Purple America gets a tear in its eye during small-town 4th of July parades, but also a smirk on its face when the Star Spangled Banner plays down the Champs-Elysées after Lance wins another Tour. It couldn't care less who sleeps with whom where, just that its tax dollars aren't used to subsidize or photograph the event. And it welcomes diversity, so long as that term is not used as a euphemism for judging people on anything but the content of their character -- though not that false diversity of multi-colored liberals.

Purple America demands independent creativity grounded in a solid moral core, and its inhabitants develop an inevitably thick skin, being attacked for its Godless "hedonism" on one side and its politically incorrect "insensitivity" on the other. If I had a nickel for every time an urbane acquaintance marveled at how someone so "nice," so "cultured" could sympathize with those ghastly and crude Republicans, I'd be able to build that bridge to the 21st century. Conversely, a cobblestone for every time a good ol' boy sneered at my choice of drink (wine or imported beer), car (Japanese sedan or German sports car, never a truck or SUV), or clothing (mostly Italian, except my favorite Seersucker) would lead me to that shining city upon a hill.

But do not be confused: We Purple Americans are decidedly not metrosexuals. I couldn't imagine getting a manicure, waxing my chest, or using skin products, and while I want to look good, I hate the shopping that you have to do to get there. I may like my Perrier, but I'll drink it with my Monday Night Football, thank you very much. I read the Economist and Atlantic Monthly, but also Sports Illustrated and Maxim.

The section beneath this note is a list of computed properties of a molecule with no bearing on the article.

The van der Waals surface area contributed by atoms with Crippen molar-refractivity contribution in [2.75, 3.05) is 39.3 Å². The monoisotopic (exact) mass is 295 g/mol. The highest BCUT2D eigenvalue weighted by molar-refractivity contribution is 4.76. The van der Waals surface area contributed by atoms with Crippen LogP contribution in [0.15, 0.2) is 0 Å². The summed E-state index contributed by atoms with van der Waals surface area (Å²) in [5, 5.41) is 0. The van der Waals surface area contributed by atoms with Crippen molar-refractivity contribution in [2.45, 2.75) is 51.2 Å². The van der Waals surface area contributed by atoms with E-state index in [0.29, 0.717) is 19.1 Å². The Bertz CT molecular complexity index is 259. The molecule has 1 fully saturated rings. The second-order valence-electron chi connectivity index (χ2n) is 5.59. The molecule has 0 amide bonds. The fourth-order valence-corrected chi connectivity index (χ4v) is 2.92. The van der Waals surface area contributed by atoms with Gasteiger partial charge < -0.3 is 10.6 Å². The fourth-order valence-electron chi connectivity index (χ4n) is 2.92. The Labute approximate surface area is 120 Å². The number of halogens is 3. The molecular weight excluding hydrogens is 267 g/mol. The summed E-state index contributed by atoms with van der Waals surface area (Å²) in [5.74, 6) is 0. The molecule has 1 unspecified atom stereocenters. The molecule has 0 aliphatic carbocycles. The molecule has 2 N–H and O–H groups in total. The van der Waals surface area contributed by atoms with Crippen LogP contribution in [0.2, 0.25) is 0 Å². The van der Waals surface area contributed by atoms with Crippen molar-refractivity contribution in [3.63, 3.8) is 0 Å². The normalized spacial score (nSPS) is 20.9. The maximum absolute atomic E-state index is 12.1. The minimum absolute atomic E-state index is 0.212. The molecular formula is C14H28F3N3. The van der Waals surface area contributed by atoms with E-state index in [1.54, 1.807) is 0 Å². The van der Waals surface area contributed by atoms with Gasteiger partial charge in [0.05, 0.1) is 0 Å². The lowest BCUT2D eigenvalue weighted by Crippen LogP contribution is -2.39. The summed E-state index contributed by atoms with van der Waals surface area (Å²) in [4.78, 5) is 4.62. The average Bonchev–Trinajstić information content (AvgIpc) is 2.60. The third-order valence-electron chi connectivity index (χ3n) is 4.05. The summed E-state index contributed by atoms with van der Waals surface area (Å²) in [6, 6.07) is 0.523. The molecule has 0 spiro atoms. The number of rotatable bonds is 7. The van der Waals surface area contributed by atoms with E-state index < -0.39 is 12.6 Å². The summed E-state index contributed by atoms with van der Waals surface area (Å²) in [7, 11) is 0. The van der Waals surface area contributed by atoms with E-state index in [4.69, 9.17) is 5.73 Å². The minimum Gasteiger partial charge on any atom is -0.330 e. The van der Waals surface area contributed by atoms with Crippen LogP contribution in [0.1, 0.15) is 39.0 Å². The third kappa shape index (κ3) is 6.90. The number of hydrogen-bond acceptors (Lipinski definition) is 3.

Returning to the city where I just discovered the best pizza I've ever had on this continent (no exaggeration; North Beach is a Little Italy that actually has real Italians), I realize that much as I enjoy hanging around the epicenters of Blue America, I'm not sure I could live there. Limousine liberals running everything, permanent minority status ideologically -- to the point where I have to remain in a different sort of closet while promenading through Chelsea or the Castro District -- and a contempt for most of the greatest country on earth (not to mention a self-loathing disagreement with the whole idea that it's the greatest country on earth)...

So where does that leave Purple Americans? Those physically located in Red America can reside in the imagined communities of the blogosphere and the alternative media, keeping busy and interested via constant travel and immersion in work. Those in Blue America can take a virtual leap into Galt's Gulch, divorcing themselves from all cocktail party discussions of political philosophy and public policy (as in Ayn Rand's world, this is easier to do if you care about nothing beyond your own immediate interests). I'll be trying a third route by moving to our nation's capital, which arguably contains the highest proportion of Purple Americans.

After all, a place where the only gauche political stand is not to have one, the city with northern charm and southern efficiency -- to hat-tip that original supply-sider with style, John F. Kennedy -- seems like just the place for us conflicted souls.

Ilya Shapiro last wrote for TCS about the socio-political significance of Friends.